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Classic wine blends

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From Bordeaux to Chianti to Burgundy to Champagne to Rioja to Rhone to Port and much more, one thing is certain: there are wine blends for every taste around the world. Many of the most popular and celebrated wines enjoyed today are, in fact, made from a blend of several types of grapes.

 

Blending grape varieties is more of a tradition in Old World countries given the immense diversity of grapes. Countries of the Old World, like France, Italy and Spain have long mastered the art of wine blending. This is because of the amazing diversity of unique wine grapes found in Europe. Of course, many New World producers also blend different grapes — even famously rethinking “European” grapes but they are not really as traditionally institutionalized as the Old World’s.

Classic wine blends 

Here are the world’s most famous classical blends.

 

Bordeaux

The world’s most famous red blend has Cabernet Sauvignon or Merlot as the dominant grape variety, depending on where the producer and its terroir come from: Left or Right bank. Less used in each blend, and in different volumes, are Cabernet Franc, Malbec, Petit Verdot, and (sometimes) Carmenere.

 

These extraordinary red grape varieties had found their home also in the village of Mogilovo in Bulgaria and are a part of the most beloved red blends of Midalidare:

 

Midalidare Merlot & Cabernet Franc

Midalidare Cabernet Sauvignon & Petit Verdot

Mogilovo Village Cabernet Sauvignon & Merlot & Petit Verdot

Rock’NRolla Cabernet Sauvignon & Cabernet Franc & Merlot

Grande Cuvee Merlot & Malbec & Cabernet Sauvignon

Midalidare Reserve Merlot & Cabernet Sauvignon & Malbec & Petit Verdot

 

As for white Bordeaux, most assemblages are based on Semillon-Sauvignon Blanc, with many also having a bit Muscadelle and sometimes lesser known white grapes. Dry, sweeter, or even dessert ones usually reach quite different results mixing proportions.

 

Midalidare Sauvignon Blanc & Semillon is the white blend by Midalidare, honoring the famous white Bordeaux.

 

Burgundy

Red Burgundy is famously known for being Pinot Noir-dominant. Many of these light-bodied beauties, however, usually carry Gamay, and sometimes even whites Pinot Gris, Pinot Blanc, and Chardonnay!

 

Champagne

Apart of Blanc de Blancs, a Champagne is often a blend of Chardonnay with the red grape varieties Pinot Noir and Pinot Meunier.

 

Following the traditional sparkling winemaking and having a unique terroir of Mogilovo, Midalidare has made first press of Pinot Noir and Pinot Meunier in 2020 and look forward to supplementing the highly awarded Midalidare Sparkling Wines rage with classical Champagne blends.

 

Cotes du Rhone and Chateauneuf du Pape

This Southern France top quality region relies its medium to full-bodied reds to the blend of Grenache, Syrah and Mourvedre, but there is also the assemblage of other regional grapes. Its strong whites, instead, mix a big bunch of great grapes: Marsanne, Roussanne, Clairette, Grenache Blanc, Bourboulenc and Viognier.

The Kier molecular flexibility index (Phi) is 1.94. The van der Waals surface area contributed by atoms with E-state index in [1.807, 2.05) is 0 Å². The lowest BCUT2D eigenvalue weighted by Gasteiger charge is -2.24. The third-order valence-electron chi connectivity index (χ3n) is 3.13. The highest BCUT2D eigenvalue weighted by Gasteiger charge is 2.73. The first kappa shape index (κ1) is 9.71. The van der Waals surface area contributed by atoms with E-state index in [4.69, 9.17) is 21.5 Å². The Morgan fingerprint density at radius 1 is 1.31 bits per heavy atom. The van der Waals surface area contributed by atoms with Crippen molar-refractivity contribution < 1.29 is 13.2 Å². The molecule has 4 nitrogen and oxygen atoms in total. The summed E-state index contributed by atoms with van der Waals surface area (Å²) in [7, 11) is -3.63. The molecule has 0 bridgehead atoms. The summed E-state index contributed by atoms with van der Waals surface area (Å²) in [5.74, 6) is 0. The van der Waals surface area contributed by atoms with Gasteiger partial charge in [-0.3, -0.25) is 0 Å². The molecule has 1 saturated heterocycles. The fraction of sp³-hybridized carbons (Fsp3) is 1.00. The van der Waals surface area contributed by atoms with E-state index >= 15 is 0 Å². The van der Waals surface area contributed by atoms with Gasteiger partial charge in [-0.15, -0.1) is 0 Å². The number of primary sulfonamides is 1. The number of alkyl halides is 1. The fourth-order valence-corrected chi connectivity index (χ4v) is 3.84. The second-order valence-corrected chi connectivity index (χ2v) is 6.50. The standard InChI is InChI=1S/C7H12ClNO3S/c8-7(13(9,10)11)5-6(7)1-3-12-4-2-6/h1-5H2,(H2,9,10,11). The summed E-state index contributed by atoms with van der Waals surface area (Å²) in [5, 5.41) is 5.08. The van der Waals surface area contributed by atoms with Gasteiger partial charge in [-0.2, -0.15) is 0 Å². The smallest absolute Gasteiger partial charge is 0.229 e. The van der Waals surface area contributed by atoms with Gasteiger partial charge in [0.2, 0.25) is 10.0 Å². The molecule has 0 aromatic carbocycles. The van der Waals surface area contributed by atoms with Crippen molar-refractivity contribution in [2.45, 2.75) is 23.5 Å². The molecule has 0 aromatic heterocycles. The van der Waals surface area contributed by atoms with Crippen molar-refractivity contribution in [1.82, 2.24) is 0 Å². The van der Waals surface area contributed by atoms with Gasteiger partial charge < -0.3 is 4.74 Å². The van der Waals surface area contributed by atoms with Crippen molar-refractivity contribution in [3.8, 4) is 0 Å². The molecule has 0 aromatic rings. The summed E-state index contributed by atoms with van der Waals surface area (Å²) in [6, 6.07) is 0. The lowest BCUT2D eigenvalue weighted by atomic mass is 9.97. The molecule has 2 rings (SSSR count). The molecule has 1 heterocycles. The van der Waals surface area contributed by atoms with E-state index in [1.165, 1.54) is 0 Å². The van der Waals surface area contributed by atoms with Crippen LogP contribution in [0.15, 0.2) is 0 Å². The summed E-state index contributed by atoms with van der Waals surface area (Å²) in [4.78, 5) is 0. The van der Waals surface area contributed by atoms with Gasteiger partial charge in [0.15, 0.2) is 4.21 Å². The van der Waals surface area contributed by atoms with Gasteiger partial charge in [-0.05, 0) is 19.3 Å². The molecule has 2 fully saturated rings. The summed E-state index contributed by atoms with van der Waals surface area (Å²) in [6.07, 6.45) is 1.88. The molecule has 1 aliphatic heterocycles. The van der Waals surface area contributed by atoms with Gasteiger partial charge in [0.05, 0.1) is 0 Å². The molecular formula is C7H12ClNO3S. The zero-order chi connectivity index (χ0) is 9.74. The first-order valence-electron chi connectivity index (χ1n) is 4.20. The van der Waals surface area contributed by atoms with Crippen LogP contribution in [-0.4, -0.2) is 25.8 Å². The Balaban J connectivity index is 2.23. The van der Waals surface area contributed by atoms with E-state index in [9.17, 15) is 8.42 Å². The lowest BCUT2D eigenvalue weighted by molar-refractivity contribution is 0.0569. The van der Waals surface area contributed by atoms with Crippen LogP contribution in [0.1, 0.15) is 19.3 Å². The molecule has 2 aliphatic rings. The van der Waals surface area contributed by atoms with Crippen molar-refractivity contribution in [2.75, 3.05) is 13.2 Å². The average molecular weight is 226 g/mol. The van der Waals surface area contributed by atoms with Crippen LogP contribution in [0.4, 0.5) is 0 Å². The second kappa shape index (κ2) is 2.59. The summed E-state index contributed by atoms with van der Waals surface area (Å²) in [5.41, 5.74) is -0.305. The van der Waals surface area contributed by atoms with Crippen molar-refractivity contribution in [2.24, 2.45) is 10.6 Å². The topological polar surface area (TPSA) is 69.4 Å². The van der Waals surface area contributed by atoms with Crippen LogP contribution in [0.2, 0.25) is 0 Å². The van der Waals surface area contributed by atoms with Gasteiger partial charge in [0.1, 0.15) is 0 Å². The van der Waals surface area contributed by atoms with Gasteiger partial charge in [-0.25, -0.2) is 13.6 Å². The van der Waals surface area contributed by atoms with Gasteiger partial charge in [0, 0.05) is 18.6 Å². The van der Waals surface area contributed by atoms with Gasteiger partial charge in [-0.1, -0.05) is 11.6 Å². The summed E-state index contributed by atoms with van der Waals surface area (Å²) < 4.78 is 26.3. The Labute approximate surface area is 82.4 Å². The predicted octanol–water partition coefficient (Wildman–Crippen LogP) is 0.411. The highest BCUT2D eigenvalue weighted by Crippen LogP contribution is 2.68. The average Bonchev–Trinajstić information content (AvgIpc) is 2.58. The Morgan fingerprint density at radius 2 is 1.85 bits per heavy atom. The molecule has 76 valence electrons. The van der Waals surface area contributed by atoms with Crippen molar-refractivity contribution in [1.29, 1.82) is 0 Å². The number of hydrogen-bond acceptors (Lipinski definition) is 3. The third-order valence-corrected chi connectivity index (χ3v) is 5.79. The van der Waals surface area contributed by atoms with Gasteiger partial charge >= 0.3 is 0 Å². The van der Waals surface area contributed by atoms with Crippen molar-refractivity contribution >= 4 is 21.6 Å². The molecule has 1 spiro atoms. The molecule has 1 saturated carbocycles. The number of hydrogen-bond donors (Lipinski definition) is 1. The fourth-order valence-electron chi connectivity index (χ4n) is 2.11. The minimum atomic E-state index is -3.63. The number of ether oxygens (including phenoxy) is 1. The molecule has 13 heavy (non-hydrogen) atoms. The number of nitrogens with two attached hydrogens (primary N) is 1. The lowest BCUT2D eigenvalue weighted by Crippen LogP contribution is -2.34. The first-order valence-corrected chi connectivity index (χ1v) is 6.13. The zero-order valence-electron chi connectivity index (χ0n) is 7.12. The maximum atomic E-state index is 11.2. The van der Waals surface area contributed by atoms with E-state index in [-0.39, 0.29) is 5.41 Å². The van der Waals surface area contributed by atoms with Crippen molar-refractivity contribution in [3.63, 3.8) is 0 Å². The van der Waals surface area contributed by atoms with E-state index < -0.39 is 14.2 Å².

Chianti and Super Tuscany

One of Italy’s classic blends is Chianti from Tuscany. Medium-bodied Chianti is mostly made of Sangiovese but can also have up to 15% of Cabernet Sauvignon and Cabernet Franc and other local varieties. Nobile di Montepulciano is a great example.

 

Super Tuscans, the full-bodied powerhouses, can mix between Sangiovese, Merlot, Cabernet Sauvignon, Syrah, Cabernet Franc… leading to different, but always interesting results.

 

Veneto

Staying in Italy, Soave is one of the famous classic white blends from the Veneto region made from the indigenous grape variety Garganega along with Trebbiano and Chardonnay. And, of course, great Amarone from Valpolicella, made by unique grape varieties Corvina, Molinara and Rondinella.

 

Rioja 

Another popular wine that is widely enjoyed across the world comes from the Rioja region in Spain. The dominant component in this red blend is the Tempranillo grape, which has been cultivated in Spain for over 2,000 years. In world-famous Rioja, its wines can be up to 100% Tempranillo, but blends can include locals Mazuelo, Graciano, Viura and Maturana Tinta.

 

Priorat

Priorato in northern Spain is famous for producing full bodied reds with red fruits, pepper and mineral flavours. Here again this wine is a blend of several grapes, notably Garnacha, Shiraz and Carinena.

 

Cava

Sparkling Cava is made in the same way as Champagne the grapes used are different; Macabeo, Chardonnay, Xarel-lo, Parellada.

 

Douro & Port

Portuguese wines are a wonder to be explored. Notorious for having hundreds of different indigenous or imported grape varieties, always providing great surprises. World-class dry Douro and the exquisite, fortified Port are a perfect example. A single dry Douro can have even dozens of varieties! A classic dessert wine, Port consists of a blend of several grapes chosen among Portuguese indigenous varieties. The most popular of these include Touriga Franca, Touriga Nacional, Tinta Roriz, Tinta Barroca and Tinto Cao.

 

29.01.2021

 

Other articles on “Wine Guide” section:

Blend & Trend: Popular wine blends by Midalidare

Sparkling Wine Guide - Traditional sparkling winemaking

Midalidare’s grape varieties: Merlot in a nutshell

 

Sources: Markoneill.esLearn.winecoolerdirect.comAltiwineexchange.comWinefolly.com

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